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Morley Safer, Scott Pelley, Steve Kroft & Lesley Stahl Pay Tribute To Andy Rooney

Posted on November 5th, 2011 at 8:32 am
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Andy Rooney, the loveable curmudgeon, on 60 minutes had died and his colleagues are paying tribute to him in the best way they know possible — with the written word.

Their tributes are below:

Morley Safer
“Underneath that gruff exterior, was a prickly interior…and deeper down was a sweet and gentle man, a patriot with a  love of all things American, like good bourbon and a delicious hatred for prejudice and hypocrisy.  “

Scott Pelley
“The Romans had Cicero. The English had Dickens. America had Andy. He hid a philosopher’s genius behind the honest prose of Everyman. Apparently, God needed a writer.”

Steve Kroft
“Andy always said he wanted to work until the day he died and he managed to do it, save the past few weeks in the hospital. What a life: ninety- two years of doing what you love to do while engaging and entertaining millions and millions of people.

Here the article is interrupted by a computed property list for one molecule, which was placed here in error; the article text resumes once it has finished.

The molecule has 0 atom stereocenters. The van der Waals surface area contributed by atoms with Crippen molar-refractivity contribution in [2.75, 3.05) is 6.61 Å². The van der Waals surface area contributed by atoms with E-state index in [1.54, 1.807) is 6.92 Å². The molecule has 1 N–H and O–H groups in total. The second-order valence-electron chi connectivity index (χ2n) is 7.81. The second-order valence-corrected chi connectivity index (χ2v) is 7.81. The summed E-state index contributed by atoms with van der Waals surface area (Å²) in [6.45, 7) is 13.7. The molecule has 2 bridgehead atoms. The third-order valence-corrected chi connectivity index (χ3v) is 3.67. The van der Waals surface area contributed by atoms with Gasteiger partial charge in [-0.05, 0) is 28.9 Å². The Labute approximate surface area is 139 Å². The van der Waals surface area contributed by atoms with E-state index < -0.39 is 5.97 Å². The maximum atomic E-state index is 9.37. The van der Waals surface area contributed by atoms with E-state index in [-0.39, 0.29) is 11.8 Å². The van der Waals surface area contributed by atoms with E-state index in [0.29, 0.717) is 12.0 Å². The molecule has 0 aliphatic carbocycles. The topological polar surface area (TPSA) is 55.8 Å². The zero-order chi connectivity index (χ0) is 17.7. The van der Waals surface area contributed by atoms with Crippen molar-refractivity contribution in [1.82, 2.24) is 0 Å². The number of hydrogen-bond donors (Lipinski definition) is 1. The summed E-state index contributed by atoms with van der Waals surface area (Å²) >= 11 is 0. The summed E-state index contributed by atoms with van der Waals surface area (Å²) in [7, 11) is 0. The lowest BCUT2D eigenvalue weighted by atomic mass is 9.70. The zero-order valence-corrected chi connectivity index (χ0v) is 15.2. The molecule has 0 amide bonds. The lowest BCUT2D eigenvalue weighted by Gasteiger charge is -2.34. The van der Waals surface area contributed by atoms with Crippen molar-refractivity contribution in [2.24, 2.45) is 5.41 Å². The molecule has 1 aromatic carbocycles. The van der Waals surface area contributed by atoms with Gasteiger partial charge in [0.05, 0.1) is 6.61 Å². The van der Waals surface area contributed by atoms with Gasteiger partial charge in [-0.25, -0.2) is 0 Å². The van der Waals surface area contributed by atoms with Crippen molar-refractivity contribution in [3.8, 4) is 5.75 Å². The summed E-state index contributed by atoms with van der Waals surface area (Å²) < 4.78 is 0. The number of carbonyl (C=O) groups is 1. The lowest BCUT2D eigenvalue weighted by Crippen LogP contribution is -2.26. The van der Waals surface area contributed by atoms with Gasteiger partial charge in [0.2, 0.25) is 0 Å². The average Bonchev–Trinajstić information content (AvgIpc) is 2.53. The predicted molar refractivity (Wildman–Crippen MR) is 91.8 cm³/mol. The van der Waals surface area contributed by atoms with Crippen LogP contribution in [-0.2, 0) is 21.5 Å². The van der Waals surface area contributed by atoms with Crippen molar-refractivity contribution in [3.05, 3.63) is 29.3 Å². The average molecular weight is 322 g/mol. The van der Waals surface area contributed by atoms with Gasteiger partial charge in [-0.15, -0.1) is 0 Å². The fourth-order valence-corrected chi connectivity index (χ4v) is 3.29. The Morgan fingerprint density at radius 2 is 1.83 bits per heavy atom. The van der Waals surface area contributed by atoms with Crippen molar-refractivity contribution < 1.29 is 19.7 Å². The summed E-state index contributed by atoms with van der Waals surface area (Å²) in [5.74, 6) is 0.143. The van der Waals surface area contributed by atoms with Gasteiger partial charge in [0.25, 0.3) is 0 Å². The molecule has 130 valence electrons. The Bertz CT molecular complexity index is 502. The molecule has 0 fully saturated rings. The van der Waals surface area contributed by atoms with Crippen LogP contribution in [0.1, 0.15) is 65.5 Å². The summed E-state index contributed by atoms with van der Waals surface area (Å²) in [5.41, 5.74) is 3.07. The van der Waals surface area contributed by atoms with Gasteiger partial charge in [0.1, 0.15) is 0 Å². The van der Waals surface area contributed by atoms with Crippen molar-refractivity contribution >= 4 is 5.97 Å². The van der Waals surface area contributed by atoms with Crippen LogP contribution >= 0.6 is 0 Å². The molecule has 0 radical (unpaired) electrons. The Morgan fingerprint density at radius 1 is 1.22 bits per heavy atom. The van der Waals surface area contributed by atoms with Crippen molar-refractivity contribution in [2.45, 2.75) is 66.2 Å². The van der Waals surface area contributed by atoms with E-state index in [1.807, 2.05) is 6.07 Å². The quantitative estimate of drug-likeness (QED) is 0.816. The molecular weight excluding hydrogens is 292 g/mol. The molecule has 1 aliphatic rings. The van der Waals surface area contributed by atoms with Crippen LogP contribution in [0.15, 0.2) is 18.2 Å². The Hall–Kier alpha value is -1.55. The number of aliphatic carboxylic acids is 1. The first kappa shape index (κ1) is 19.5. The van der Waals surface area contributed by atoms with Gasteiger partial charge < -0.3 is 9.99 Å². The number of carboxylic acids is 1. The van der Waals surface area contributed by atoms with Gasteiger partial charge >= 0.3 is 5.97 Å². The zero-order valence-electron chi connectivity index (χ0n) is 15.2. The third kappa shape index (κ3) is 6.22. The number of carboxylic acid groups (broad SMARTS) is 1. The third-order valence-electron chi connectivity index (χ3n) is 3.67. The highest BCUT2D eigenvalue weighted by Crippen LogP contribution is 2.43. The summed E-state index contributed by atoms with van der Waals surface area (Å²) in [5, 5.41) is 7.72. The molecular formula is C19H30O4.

He played  an invaluable role in the success of 60 Minutes over the years, providing a much anticipated final course at the end of what was usually a good meal. Sometimes Andy offered up a confection, sometimes it was a shot of Irish whiskey, but was it was always delivered with a twinkle in the eye.  I think its’ fair to say that he was the most popular person ever to appear on 60 Minutes, and I’m sure Andy would agree with that assessment.”

Lesley Stahl
“Andy Rooney was our poet laureate.  He was the Oracle of West 57th St., an everyman if everyman wrote like a dream.  He was the most popular member of our team, loved by the audience, and far more loved by all of us than he knew.  On his 80th birthday, when some of us spoke of him with affection, his eyes watered up with surprise.  He will be missed and mourned.”

Bob Simon
“Wherever I went in America, whenever anyone suspected I worked for 60 Minutes their first question would be: “How’s Andy?”  I‘d reply:  “He’s fine.  How would you expect him to be?” Or something curmudgeonly like that:  something which wouldn’t make Andy wince too much.
It is not difficult to tell stories which make viewers angry or sad.  But to make them laugh? That’s an art form.  Andy did it better than anyone on television without ever telling a joke. For me, his finest moment was his last appearance on 60 Minutes.” He said:  “I`m not retiring. Writers don’t retire and I’ll always be a writer.”

Andy Rooney died Friday night in a hospital in New York. He was 92.

 

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